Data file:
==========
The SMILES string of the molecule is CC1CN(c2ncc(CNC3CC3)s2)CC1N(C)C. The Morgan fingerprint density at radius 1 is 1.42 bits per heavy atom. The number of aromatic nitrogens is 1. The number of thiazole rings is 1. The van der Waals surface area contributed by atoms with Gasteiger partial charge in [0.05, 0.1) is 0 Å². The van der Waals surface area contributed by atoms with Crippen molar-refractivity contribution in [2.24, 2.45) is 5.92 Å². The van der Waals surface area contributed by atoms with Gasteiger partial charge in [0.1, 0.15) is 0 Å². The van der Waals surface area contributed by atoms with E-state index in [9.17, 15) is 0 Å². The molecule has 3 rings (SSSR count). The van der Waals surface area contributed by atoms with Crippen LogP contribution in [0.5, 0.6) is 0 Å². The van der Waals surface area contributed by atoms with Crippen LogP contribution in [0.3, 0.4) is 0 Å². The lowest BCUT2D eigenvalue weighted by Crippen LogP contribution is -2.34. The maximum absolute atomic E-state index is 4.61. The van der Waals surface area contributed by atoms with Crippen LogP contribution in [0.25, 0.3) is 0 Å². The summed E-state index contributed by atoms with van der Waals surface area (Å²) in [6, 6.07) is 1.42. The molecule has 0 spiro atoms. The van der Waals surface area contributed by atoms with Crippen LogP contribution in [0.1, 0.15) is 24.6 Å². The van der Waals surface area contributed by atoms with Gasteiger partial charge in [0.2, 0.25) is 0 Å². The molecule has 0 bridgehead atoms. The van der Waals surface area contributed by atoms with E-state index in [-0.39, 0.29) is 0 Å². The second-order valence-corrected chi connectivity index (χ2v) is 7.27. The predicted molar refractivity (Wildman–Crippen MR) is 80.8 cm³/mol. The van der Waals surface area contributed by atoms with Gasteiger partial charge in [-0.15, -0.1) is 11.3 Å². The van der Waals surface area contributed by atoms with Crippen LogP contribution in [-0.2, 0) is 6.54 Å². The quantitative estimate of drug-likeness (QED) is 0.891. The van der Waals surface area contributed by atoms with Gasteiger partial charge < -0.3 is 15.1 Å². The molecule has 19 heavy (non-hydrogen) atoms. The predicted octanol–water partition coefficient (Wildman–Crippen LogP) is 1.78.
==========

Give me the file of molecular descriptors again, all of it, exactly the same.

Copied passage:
The SMILES string of the molecule is CC1CN(c2ncc(CNC3CC3)s2)CC1N(C)C. The Morgan fingerprint density at radius 1 is 1.42 bits per heavy atom. The number of aromatic nitrogens is 1. The number of thiazole rings is 1. The van der Waals surface area contributed by atoms with Gasteiger partial charge in [0.05, 0.1) is 0 Å². The van der Waals surface area contributed by atoms with Crippen molar-refractivity contribution in [2.24, 2.45) is 5.92 Å². The van der Waals surface area contributed by atoms with Gasteiger partial charge in [0.1, 0.15) is 0 Å². The van der Waals surface area contributed by atoms with E-state index in [9.17, 15) is 0 Å². The molecule has 3 rings (SSSR count). The van der Waals surface area contributed by atoms with Crippen LogP contribution in [0.5, 0.6) is 0 Å². The van der Waals surface area contributed by atoms with Crippen LogP contribution in [0.3, 0.4) is 0 Å². The lowest BCUT2D eigenvalue weighted by Crippen LogP contribution is -2.34. The maximum absolute atomic E-state index is 4.61. The van der Waals surface area contributed by atoms with Crippen LogP contribution in [0.25, 0.3) is 0 Å². The summed E-state index contributed by atoms with van der Waals surface area (Å²) in [6, 6.07) is 1.42. The molecule has 0 spiro atoms. The van der Waals surface area contributed by atoms with Crippen LogP contribution in [0.1, 0.15) is 24.6 Å². The van der Waals surface area contributed by atoms with Gasteiger partial charge in [0.2, 0.25) is 0 Å². The molecule has 0 bridgehead atoms. The van der Waals surface area contributed by atoms with E-state index in [-0.39, 0.29) is 0 Å². The second-order valence-corrected chi connectivity index (χ2v) is 7.27. The predicted molar refractivity (Wildman–Crippen MR) is 80.8 cm³/mol. The van der Waals surface area contributed by atoms with Gasteiger partial charge in [-0.15, -0.1) is 11.3 Å². The van der Waals surface area contributed by atoms with Crippen LogP contribution in [-0.2, 0) is 6.54 Å². The quantitative estimate of drug-likeness (QED) is 0.891. The van der Waals surface area contributed by atoms with Gasteiger partial charge < -0.3 is 15.1 Å². The molecule has 19 heavy (non-hydrogen) atoms. The predicted octanol–water partition coefficient (Wildman–Crippen LogP) is 1.78.